Statistics, aesthetics: Black and Asian poets in the UK, and the Ten launch

Poets and audience did their best to send the Purcell Room into orbit on Monday night for the launch of the second volume of Ten. This is the Bloodaxe anthology for the Complete Works programme, run by Spread the Word which supports the development of Black and Asian poets.  The evening was full of energy not just because all ten poets read well, some of them off-the-scale well, but because there was a sense of shared enterprise.  The audience had come to celebrate the poets’ success and what it symbolises for diversity in British poetry. 

Open Ten: the New Wave, and the first thing you read after the contents list is this quote:

Less than 1% of poetry published by major presses in the UK is by black and Asian poets.

It’s from the 2005 Free Verse report, funded by the Arts Council, which exposed lack of diversity in British poetry and led to the Complete Works programme. 

Before the reading there was a panel discussion on the state of things today, from statistics to aesthetics: chaired by Bernadine Evaristo, editor of the first Ten and instigator of the Free Verse report, with Bloodaxe editor Neil Astley, Carcanet editor Michael Schmidt, and 2014 Forward Prize winner Kei Miller. 

The 1% has grown to 8%.  That’s a long way to move in a decade but to reflect the UK population the figure would be 14%.  Nine of the 20 Complete Works poets have had or are having full collections published, around half by big presses.  They have won awards and been competition judges, editors and PBS selectors.  The panel thought their success has had an impact on perceptions; eg. ten years ago, Black and Asian poets were often assumed to be performance poets not poets of the page.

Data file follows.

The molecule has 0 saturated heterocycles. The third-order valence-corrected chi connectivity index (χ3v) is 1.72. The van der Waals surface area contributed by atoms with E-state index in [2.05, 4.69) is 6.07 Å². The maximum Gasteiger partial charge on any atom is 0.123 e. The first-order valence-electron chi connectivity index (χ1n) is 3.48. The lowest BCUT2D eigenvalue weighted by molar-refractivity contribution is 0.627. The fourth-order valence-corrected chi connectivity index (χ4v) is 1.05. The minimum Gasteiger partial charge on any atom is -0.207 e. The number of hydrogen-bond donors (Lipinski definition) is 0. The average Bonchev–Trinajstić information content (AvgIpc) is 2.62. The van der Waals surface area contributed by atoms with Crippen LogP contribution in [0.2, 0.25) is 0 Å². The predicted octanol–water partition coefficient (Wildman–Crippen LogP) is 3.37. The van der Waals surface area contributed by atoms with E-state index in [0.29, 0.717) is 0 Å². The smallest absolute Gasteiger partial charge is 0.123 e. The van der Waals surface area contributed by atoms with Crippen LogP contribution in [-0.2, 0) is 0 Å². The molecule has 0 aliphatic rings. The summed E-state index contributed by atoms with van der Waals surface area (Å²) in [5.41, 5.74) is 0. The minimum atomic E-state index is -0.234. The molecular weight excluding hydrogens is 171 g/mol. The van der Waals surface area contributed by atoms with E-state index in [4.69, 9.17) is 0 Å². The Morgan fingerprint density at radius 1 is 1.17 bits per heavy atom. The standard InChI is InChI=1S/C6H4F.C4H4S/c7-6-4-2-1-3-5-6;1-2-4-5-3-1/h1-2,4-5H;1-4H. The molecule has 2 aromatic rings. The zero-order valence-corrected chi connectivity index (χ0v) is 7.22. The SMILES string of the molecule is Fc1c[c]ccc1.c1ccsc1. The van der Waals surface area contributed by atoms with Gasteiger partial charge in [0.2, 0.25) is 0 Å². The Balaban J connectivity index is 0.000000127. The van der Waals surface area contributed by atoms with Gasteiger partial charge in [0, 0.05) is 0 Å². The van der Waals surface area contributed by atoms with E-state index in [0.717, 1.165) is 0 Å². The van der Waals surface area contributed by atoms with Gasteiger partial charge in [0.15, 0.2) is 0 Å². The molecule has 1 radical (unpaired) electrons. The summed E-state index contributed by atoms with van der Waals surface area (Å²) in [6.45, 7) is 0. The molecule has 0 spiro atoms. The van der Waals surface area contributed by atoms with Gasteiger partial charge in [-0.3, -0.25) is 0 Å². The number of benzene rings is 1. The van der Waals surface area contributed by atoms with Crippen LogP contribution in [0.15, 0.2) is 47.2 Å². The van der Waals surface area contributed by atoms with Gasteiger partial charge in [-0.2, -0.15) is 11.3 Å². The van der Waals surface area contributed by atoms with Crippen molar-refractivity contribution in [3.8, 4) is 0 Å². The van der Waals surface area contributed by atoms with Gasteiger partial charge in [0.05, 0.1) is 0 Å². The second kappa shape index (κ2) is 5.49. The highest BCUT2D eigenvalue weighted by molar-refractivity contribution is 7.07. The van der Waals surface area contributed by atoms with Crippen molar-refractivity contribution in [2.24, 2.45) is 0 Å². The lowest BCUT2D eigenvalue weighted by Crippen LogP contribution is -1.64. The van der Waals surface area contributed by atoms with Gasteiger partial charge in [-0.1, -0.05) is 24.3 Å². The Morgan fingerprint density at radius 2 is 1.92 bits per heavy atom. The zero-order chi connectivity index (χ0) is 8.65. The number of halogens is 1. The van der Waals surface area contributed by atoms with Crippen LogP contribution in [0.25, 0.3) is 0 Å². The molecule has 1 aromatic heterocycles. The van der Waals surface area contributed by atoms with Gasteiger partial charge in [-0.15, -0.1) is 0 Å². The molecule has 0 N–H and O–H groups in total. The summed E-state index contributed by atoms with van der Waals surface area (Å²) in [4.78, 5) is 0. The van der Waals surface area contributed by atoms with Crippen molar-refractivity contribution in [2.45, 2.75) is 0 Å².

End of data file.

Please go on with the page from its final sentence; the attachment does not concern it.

The picture’s lopsided, though.  Of the main publishers only Carcanet, Bloodaxe and Peepal Tree publish Black and Asian writers in any numbers*.  And those who get published don’t get reviews.  My last Guardian Review audit showed that in the 13 months to June 2014 only Grace Nicholls and Derek Walcott had collections reviewed.  That’s 5% of the total reviews, though: given that the Guardian reviews mostly books from the big five poetry publishers, this figure may not represent a further bias.  The audit also showed that all (I think) reviewers in the period were white, and all Saturday Poems were written by white poets.  That suggests a bias. 

The weekend after I posted the audit, Kei Miller’s poem ‘When Considering the Long, Long Journey of 28,000 Rubber Ducks’, from The Cartographer Tries to Map a Way to Zion, appeared as the Saturday poem.  Nice coincidence.  The panel told us the Guardian commissioned a review of Miller’s book, but spiked it.  Imagine the frustration...  It will now appear, and he was interviewed in the Review before the Forward news.     

5% of last year’s arts grants (not sure what’s included) went to black and other minority ethnic applicants.  

More history: all the poets up for the 2004 Next Generation promotion were white until Evaristo intervened and asked to widen the field.  That resulted in Patience Agbabi being chosen.  2014 NextGen has four out of 20 though the judging panel was all white.  At the Ten evening the poets were presented as representative of the best, not as The Best.  The NextGen promotion could learn from that. 

But there’s one respect in which Complete Works could learn from NextGen.  There were proud references on Monday, and in the preface to Ten, to the New Wave’s focus on younger poets; and we were told that the next set of ten will be younger again. Should this be about the age of emerging poets, or the quality of their work? Should Complete Works perpetuate the past by excluding older Black and Asian poets who never had an opportunity to become known?  Nathalie Teitler of CW assures me that this is not the case and that the judging process for CWII was blind.